2.4 A final differentiation stage encourages terminal differentiation and results in an increase in Insulin+ cells

For Stage 4, ITSFINE media was switched to NB media (nicotinamide and B27) for an additional 5–14 days in order to promote endocrine differentiation. At the end of this stage, the insulin content increased dramatically, both at transcript level (delta CT went from 9 to 5) and at protein level (Fig. 4; Fig. 9) compared to Stage 3. The mean number of Insulin+ cells per culture well (in a 24-well plate) was 1795±71, ten times the number seen at the end of Stage 3. The total cell number between Stage 3 and Stage 4 is relatively constant (data not shown), indicating that the percentage of insulin+ cells increases from Stage 3 to Stage 4. In Stage 3 cultures, Insulin+ cells were more scattered, whereas by the end of the fourth stage, some Insulin+ cells are found clustered together. The clustering and increase in number of cells suggests the possibility that these new Insulin+ cells arose by either proliferation of existing Insulin+ cells or differentiation from some type of progenitor cell, or both. Immunostaining of cells at the end of Stage 3 demonstrated that some Insulin+ cells co-expressed Ki67, suggesting that some Insulin+ cells were dividing at this time. However, the majority of Insulin+ cells do not stain with Ki67, and in the 4th stage, virtually no Insulin+ Ki67+ co-stained cells are observed (not shown). Therefore, it is likely that most Insulin+ cells in these late stage cultures arise by differentiation from Insulin-negative cells.

Figure 9
Expression of endocrine markers in Stage 4 cells. The number of insulin+ cells increases dramatically from Stage 2 (average of 168 insulin+ cells per coverslip) to Stage 4 (average of 1795 insulin+ cells per coverslip). Most insulin+ cells also express ...

We have compared the results of this 4 Stage FAB protocol with differentiation observed when following the protocol described by D'Amour et al. (D'Amour et al., 2006). Supp. Fig. 10 shows the ΔCT values for FOXA2, PDX1, and Insulin during the FAB protocol and the D'Amour protocol. Transcript levels of FOXA2 are higher in Stage 5 of the D'Amour protocol compared with FAB-treated cells at Stage 4, whereas expression of PDX1 and insulin are higher in FAB-treated cells at the same late timepoints. Staining with antibodies to PDX1 and insulin revealed positive cells from both protocols (data not shown).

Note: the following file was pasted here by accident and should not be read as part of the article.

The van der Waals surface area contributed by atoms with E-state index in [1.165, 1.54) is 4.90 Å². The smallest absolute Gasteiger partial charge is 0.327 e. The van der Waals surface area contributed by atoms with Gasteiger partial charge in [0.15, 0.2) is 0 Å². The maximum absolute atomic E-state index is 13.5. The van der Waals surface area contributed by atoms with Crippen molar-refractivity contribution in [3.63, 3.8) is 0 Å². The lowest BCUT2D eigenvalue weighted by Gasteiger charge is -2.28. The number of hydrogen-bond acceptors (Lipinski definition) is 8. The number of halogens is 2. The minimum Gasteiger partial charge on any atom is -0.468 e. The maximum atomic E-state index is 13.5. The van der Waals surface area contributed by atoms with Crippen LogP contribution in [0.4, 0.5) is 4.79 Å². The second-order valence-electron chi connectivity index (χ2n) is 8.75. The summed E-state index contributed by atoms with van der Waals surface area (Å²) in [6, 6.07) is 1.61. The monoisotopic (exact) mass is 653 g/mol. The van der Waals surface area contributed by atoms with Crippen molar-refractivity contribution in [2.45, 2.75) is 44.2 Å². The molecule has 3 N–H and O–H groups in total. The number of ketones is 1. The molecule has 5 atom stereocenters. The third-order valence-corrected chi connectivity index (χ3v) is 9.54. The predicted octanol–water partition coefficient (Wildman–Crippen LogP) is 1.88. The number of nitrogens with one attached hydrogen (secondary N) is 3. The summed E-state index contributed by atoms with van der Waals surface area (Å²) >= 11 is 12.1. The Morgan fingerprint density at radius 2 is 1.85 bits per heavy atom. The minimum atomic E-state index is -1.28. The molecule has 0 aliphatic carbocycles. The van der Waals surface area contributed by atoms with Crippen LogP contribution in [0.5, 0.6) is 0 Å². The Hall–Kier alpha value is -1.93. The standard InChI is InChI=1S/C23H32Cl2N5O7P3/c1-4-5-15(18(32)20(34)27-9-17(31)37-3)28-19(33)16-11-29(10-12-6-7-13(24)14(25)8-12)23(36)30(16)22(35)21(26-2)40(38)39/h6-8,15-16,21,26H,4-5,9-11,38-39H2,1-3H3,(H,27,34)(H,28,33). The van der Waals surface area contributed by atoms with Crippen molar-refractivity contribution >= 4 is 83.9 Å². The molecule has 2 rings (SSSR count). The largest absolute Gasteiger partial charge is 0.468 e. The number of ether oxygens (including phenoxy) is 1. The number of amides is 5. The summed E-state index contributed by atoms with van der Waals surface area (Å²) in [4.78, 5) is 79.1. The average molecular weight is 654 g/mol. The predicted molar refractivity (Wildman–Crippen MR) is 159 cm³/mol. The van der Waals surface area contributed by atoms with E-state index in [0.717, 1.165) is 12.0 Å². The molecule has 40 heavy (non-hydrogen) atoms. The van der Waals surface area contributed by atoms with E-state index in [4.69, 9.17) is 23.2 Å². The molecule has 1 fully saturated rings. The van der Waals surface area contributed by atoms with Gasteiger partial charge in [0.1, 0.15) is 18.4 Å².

The Insulin+ cells in these cultures also co-express C-peptide (Fig. 9), demonstrating that the cells are synthesizing Insulin and not taking it up from the media. The cultures also have many somatostatin- and glucagon-expressing cells (Fig. 9). In some cases, these cells co-express Insulin, revealing that they are immature endocrine cells. However, the vast majority of Insulin+ cells at this stage do not co-express other pancreatic hormone proteins. The literature (Cabrera et al., 2006) shows the ratio of Insulin+:Glucagon+:Somatostatin+ cells in human islets as approximately 1 : 0.74 : 0.19. In our cultures at Stage 4, the ratio is 1:0.46:1.09, revealing that our cultures have fewer glucagon+ cells and many more somatostatin+ cells than typically found in adult human islets. The average C-peptide concentration detected in media at the fourth stage is approximately 83 ±16 pM (n=8). The presence of various endocrine cell types indicates the authenticity of pancreatic lineage differentiation. Additionally, we see low levels of expression of markers of other endoderm-derived organs, including TAT, CDX1, and TITF1 (data not shown), suggesting that the differentiation promoted by this protocol is specific to pancreas.


A better understanding of extrinsic signals regulating early fate choices of hESCs will drive the discovery of successful differentiation protocols for producing functional cell types for clinical applications. Here, we examine how bFGF, Activin A/Nodal, BMP4 (FAB) and insulin modulate mesendoderm and DE differentiation of hESCs grown under chemically defined conditions in adherent monolayer culture.